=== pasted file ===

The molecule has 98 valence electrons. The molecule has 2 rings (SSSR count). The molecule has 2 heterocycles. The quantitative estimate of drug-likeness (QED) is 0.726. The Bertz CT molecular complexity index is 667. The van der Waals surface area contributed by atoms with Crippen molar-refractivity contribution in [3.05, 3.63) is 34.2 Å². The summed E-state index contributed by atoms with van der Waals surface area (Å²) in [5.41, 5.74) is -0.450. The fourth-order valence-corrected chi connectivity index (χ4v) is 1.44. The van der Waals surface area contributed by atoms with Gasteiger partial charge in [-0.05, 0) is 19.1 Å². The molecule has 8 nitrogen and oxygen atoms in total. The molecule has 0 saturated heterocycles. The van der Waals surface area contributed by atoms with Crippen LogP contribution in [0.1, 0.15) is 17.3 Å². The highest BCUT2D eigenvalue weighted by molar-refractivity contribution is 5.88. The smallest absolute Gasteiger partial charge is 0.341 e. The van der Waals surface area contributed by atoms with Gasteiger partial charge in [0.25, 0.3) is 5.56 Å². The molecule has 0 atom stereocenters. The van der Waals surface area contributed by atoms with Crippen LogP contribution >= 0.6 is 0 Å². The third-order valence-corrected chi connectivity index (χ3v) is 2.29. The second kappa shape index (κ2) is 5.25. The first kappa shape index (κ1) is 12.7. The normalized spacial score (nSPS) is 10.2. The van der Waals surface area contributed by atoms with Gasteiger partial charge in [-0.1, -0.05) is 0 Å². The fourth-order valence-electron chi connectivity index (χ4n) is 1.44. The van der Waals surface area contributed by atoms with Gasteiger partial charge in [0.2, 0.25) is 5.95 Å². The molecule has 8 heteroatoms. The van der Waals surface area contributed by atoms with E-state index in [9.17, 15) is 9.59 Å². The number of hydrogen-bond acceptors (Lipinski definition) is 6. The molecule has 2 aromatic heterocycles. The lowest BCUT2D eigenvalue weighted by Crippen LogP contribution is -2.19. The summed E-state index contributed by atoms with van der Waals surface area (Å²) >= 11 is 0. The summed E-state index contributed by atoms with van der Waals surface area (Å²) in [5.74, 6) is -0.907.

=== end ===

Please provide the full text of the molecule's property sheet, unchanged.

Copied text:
The molecule has 98 valence electrons. The molecule has 2 rings (SSSR count). The molecule has 2 heterocycles. The quantitative estimate of drug-likeness (QED) is 0.726. The Bertz CT molecular complexity index is 667. The van der Waals surface area contributed by atoms with Crippen molar-refractivity contribution in [3.05, 3.63) is 34.2 Å². The summed E-state index contributed by atoms with van der Waals surface area (Å²) in [5.41, 5.74) is -0.450. The fourth-order valence-corrected chi connectivity index (χ4v) is 1.44. The van der Waals surface area contributed by atoms with Gasteiger partial charge in [-0.05, 0) is 19.1 Å². The molecule has 8 nitrogen and oxygen atoms in total. The molecule has 0 saturated heterocycles. The van der Waals surface area contributed by atoms with Crippen LogP contribution in [0.1, 0.15) is 17.3 Å². The highest BCUT2D eigenvalue weighted by molar-refractivity contribution is 5.88. The smallest absolute Gasteiger partial charge is 0.341 e. The van der Waals surface area contributed by atoms with Gasteiger partial charge in [0.25, 0.3) is 5.56 Å². The molecule has 0 atom stereocenters. The van der Waals surface area contributed by atoms with Crippen LogP contribution >= 0.6 is 0 Å². The third-order valence-corrected chi connectivity index (χ3v) is 2.29. The second kappa shape index (κ2) is 5.25. The first kappa shape index (κ1) is 12.7. The normalized spacial score (nSPS) is 10.2. The van der Waals surface area contributed by atoms with Gasteiger partial charge in [-0.1, -0.05) is 0 Å². The fourth-order valence-electron chi connectivity index (χ4n) is 1.44. The van der Waals surface area contributed by atoms with Gasteiger partial charge in [0.2, 0.25) is 5.95 Å². The molecule has 8 heteroatoms. The van der Waals surface area contributed by atoms with E-state index in [9.17, 15) is 9.59 Å². The number of hydrogen-bond acceptors (Lipinski definition) is 6. The molecule has 2 aromatic heterocycles. The lowest BCUT2D eigenvalue weighted by Crippen LogP contribution is -2.19. The summed E-state index contributed by atoms with van der Waals surface area (Å²) >= 11 is 0. The summed E-state index contributed by atoms with van der Waals surface area (Å²) in [5.74, 6) is -0.907.